If a player is seen advertising in a magazine it’ll most likely be in a cricket one, or maybe a men’s lifestyle publication like GQ. In terms of products, it will primarily be cricket equipment, with the occasional foray into isotonic drinks or generic sports clothing. As an aside, I’d say there might be a lucrative contract awaiting Steve Harmison with Mothercare based on how he’s been acting like a big kid since his return home from Down Under – but that’s a different story.

It’s a different story in Australia – where, unlike in England, cricket is the sport at the top of the pecking order. To my eyes as a visitor last winter, almost every TV ad shown during the recent Ashes series seemed to feature at least one test player prepared to whore himself to the highest bidder – and if any product marketer couldn’t persuade Ricky or the boys to get involved, there was always Richie Benaud who seemed virtually omnipresent on screen at times.

In terms of an England/India comparison, a more instructive comparison would be to look at Indian cricket alongside the English football team. For ‘Tendulkar’ read ‘Beckham’, or possibly now ‘Rooney’. The cost of players ‘image rights’ are astronomical – the total value of Beckham’s recent transfer to the US has been estimated at over a quarter of a billion pounds once the advertisers and product manufacturers have had their share of the cake.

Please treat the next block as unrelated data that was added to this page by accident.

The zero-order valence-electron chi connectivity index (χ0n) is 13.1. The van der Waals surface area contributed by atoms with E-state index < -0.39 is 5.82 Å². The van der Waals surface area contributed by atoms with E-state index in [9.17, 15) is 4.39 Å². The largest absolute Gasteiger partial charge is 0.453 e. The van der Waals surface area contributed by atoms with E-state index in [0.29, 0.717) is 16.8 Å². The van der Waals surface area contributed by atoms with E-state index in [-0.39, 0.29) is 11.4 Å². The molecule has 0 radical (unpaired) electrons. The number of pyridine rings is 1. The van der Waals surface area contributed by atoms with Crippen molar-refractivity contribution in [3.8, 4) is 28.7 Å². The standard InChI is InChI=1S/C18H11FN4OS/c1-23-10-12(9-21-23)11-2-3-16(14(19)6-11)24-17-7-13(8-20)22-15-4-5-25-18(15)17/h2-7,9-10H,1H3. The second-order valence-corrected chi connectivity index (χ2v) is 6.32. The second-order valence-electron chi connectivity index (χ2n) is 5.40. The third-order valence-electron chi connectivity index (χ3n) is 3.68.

English footballers generally have a far higher recognition factor that cricketers– matching Indian cricketers on the ‘mobbed in the street’ scale.

It’s also instructive to consider the English football comparison because there are eerie similarities with what is happening with the Indian cricket squad at the moment. After 2006 World Cup debacle, certain sections of the media suggested that if they cut down on their advertising deals and promotional work and concentrated on playing the game it might have helped them get further than the quarter finals

Beyond the endorsements issue there was a wider search for scapegoats – some blamed the presence of wives and girlfriends, others blamed media intrusion, which was rather ironic considering it, was the media themselves who were doing the scapegoat hunting! The old chestnut of ‘too much football’ was also trotted out. Cloistered away in their happy world living in the lap of luxury the players weren’t concerned at all – as long as they were still picking up their £100,000 per week pay cheques they didn’t mind who got the blame.

The truth was that side were badly prepared, badly managed and didn’t perform up to the sum of their parts. In India’s case - maybe – just maybe – the same applies and it wasn’t the deodorant ads that caused them to lose to Bangladesh – they just didn’t play well enough on the day and were beaten by the better side.

1 comment:

David said...

Good Article, Mark - thanks for the insight into how cricket 'fits' in England.